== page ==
There is a range of pain medications available to relieve arthritic and musculoskeletal pain, as well as post-surgical pain. In general, drugs that relieve pain are called analgesics or, more commonly, painkillers. These drugs vary in potency and in how they work, and can be administered in different ways, including via pills, skin patches, injections, or intravenously.

See How to Understand Chronic Pain vs. Acute Pain

Analgesics are frequently divided into two categories: opioids and non-opioids.

  • Opioids are often referred to as narcotics
  • Non-opioids include both non-steroidal anti-inflammatory drugs (NSAIDs) and acetaminophen


Commonly called narcotics, opioid analgesics include medications derived from naturally occurring opiates (e.g. codeine and morphine) as well as man-made opioids (e.g. oxycodone). This group of drugs provides fast and effective pain relief and is usually reserved for treatment of severe pain. Demerol, OxyContin, and Vicodin are all name-brand examples of opioid analgesics.

While these drugs play a crucial role in medical pain relief, they carry risks and side effects. For example:

  • Opioids can make patients feel foggy and drowsy, as well as cause constipation, itching, and nausea.

    See Coping with Constipation Caused by Opioid Medication

  • Patients taking opioids to relieve chronic pain will develop a tolerance to the drugs over time, meaning that their bodies require higher doses to achieve the same level of pain relief.
  • Narcotics, or opioids, can be addictive, particularly to people who have had addiction problems in the past. 1 Portenoy RK. Treatment of Pain. The Merck Manual, Home Edition. Updated August 2007. Accessed November 10, 2014.

Patients are advised to research the potential risks and side effects of opioids, especially if taking them for more than a one- or two-week period.


NSAIDs and Acetaminophen

Non-opioid analgesics used to treat arthritis and musculoskeletal pain include non-steroidal anti-inflammatory drugs (NSAIDs) and acetaminophen.

NSAIDs are designed to reduce inflammation and relieve mild to moderate pain. Depending on their formula, NSAIDs are available over the counter or by prescription. For example, the NSAIDs ibuprofen is sold under the brand name Advil, and naproxen is sold under the brand name Aleve, and they are sold in prescription-strength formulas.

Most NSAIDs block COX-1 and COX-2 enzymes.

  • COX-1 enzymes influence blood clotting and the health of the stomach lining
  • COX-2 enzymes influence inflammation that can lead to pain

A special class of NSAIDs block only COX-2 enzymes. Called COX-2 inhibitors, these drugs are less likely to affect blood clotting or cause harm to the stomach. Sold only with a prescription, COX-2 inhibitors include celecoxib, which is sold under the brand name Celebrex.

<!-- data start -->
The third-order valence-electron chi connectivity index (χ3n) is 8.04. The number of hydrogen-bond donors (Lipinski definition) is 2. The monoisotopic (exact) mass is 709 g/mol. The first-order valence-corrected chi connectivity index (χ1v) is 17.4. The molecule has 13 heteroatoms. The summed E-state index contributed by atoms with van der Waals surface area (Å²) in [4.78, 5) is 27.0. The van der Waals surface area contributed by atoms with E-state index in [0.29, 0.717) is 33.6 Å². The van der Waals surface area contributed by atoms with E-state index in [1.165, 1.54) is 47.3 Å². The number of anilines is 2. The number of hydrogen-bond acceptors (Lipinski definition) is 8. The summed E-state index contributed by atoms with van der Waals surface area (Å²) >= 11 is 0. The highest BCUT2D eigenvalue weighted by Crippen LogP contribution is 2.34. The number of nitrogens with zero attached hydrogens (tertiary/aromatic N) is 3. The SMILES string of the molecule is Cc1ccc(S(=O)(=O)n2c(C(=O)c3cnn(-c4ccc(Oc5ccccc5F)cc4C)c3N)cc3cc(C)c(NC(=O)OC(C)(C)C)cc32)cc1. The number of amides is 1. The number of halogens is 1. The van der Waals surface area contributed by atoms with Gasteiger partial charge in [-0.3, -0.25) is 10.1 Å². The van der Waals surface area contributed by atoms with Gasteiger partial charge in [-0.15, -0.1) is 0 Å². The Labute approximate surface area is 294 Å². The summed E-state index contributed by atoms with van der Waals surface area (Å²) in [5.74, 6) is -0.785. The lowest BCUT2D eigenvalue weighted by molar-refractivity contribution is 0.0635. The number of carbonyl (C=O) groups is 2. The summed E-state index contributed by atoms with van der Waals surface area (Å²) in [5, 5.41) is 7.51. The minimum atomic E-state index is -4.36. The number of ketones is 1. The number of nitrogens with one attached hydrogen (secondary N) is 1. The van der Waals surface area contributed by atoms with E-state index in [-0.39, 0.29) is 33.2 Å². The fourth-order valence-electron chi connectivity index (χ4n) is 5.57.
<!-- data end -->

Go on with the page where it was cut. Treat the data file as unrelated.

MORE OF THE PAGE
NSAIDs can cause side effects, most commonly stomach discomfort, heartburn, diarrhea, or constipation. There is also some evidence that NSAIDs and COX-2 inhibitors may interfere with bone healing, an obvious concern for patients undergoing joint replacement surgery.

Another non-opioid analgesic commonly used to treat musculoskeletal pain is acetaminophen. Acetaminophen does not address inflammation, but rather it works by interfering with the brain's ability to process pain signals. It is commonly sold under the brand name Tylenol.

Acetaminophen has relatively few side effects; however, this drug is processed by the liver and patients should note:

  • Exceeding the recommended dose per day can cause liver damage.
  • Some brands of opioids (narcotics), such as Vicodin, contain acetaminophen. Patients who take opioids or other medications are advised to check with a doctor or pharmacist before taking acetaminophen. (On prescription drug labels, acetaminophen may be listed as “APAP.”)
  • Taking acetaminophen and drinking alcohol can cause liver damage. The FDA warns that patients who take safe doses of acetaminophen but drink three or more alcoholic drinks during the day can increase their risk of liver damage. 2 Acetaminophen and Liver Injury: Q & A for Consumers. US Food and Drug Administration. Date posted June 24, 2009. Page last updated January 21, 2015. Accessed February 9, 2015.

Like all medications, the benefits and drawbacks of the non-opioid analgesics must be considered.


Patient-Controlled Intravenous Analgesia

Following surgery, patients may be given control of their own pain medication. For example, in the day(s) following a joint replacement surgery, a patient may be given a patient-controlled analgesia (PCA) pump during their hospital stay. The patient can press a button to self-administer doses of pain relieving drugs.

The medication—typically an opioid such as morphine or fentanyl—is delivered through an IV. The pump is programmed to deliver doses specific to the patient, so there is no risk of overdose.

Dr. James Bried is an orthopedic surgeon with more than 30 years of experience in clinical practice. He specializes in sports medicine and adult reconstructive surgery. Dr. Bried also serves on the clinical faculty at University of California San Diego and on the editorial board for the Journal of Arthroplasty.

Dr. Brad Cohen is an orthopedic surgeon specializing in sports medicine and joint replacement surgery. He practices in San Diego, CA, and has more than 20 years of clinical experience. Throughout his career, Dr. Cohen has helped train dozens of fellows and postgraduate surgeons in complex surgical procedures involving the knee, hip, and shoulder.

Dr. Thomas Knutson is an orthopedic surgeon with more than 30 years of experience treating hip, knee, and shoulder injuries. He practices with Arch Health Medical Group in Escondido, CA, where he specializes in arthritis and joint replacement surgery.